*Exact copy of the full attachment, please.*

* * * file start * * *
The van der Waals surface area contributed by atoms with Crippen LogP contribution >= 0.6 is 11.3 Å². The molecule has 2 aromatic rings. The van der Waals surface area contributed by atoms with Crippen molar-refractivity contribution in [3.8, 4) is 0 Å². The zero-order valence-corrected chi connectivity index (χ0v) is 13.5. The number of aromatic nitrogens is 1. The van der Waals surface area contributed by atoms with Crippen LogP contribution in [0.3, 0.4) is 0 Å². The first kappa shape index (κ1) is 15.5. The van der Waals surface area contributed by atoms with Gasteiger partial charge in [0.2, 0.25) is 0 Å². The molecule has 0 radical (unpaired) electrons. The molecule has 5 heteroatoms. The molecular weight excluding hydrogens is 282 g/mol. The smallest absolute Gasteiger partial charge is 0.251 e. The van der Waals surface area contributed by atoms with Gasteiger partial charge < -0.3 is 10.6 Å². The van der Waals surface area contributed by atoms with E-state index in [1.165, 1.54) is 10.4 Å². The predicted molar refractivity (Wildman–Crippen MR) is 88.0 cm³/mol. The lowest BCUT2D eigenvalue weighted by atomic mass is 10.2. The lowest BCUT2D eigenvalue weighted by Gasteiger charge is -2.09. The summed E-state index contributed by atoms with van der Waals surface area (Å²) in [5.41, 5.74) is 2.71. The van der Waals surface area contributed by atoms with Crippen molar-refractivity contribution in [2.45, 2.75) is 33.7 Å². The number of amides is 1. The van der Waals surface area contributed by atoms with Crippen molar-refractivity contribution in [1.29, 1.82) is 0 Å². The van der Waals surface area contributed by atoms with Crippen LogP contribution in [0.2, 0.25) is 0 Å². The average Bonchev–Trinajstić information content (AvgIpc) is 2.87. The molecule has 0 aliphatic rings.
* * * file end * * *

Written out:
The van der Waals surface area contributed by atoms with Crippen LogP contribution >= 0.6 is 11.3 Å². The molecule has 2 aromatic rings. The van der Waals surface area contributed by atoms with Crippen molar-refractivity contribution in [3.8, 4) is 0 Å². The zero-order valence-corrected chi connectivity index (χ0v) is 13.5. The number of aromatic nitrogens is 1. The van der Waals surface area contributed by atoms with Crippen LogP contribution in [0.3, 0.4) is 0 Å². The first kappa shape index (κ1) is 15.5. The van der Waals surface area contributed by atoms with Gasteiger partial charge in [0.2, 0.25) is 0 Å². The molecule has 0 radical (unpaired) electrons. The molecule has 5 heteroatoms. The molecular weight excluding hydrogens is 282 g/mol. The smallest absolute Gasteiger partial charge is 0.251 e. The van der Waals surface area contributed by atoms with Gasteiger partial charge < -0.3 is 10.6 Å². The van der Waals surface area contributed by atoms with E-state index in [1.165, 1.54) is 10.4 Å². The predicted molar refractivity (Wildman–Crippen MR) is 88.0 cm³/mol. The lowest BCUT2D eigenvalue weighted by atomic mass is 10.2. The lowest BCUT2D eigenvalue weighted by Gasteiger charge is -2.09. The summed E-state index contributed by atoms with van der Waals surface area (Å²) in [5.41, 5.74) is 2.71. The van der Waals surface area contributed by atoms with Crippen molar-refractivity contribution in [2.45, 2.75) is 33.7 Å². The number of amides is 1. The van der Waals surface area contributed by atoms with Crippen molar-refractivity contribution in [1.29, 1.82) is 0 Å². The van der Waals surface area contributed by atoms with Crippen LogP contribution in [0.2, 0.25) is 0 Å². The average Bonchev–Trinajstić information content (AvgIpc) is 2.87. The molecule has 0 aliphatic rings.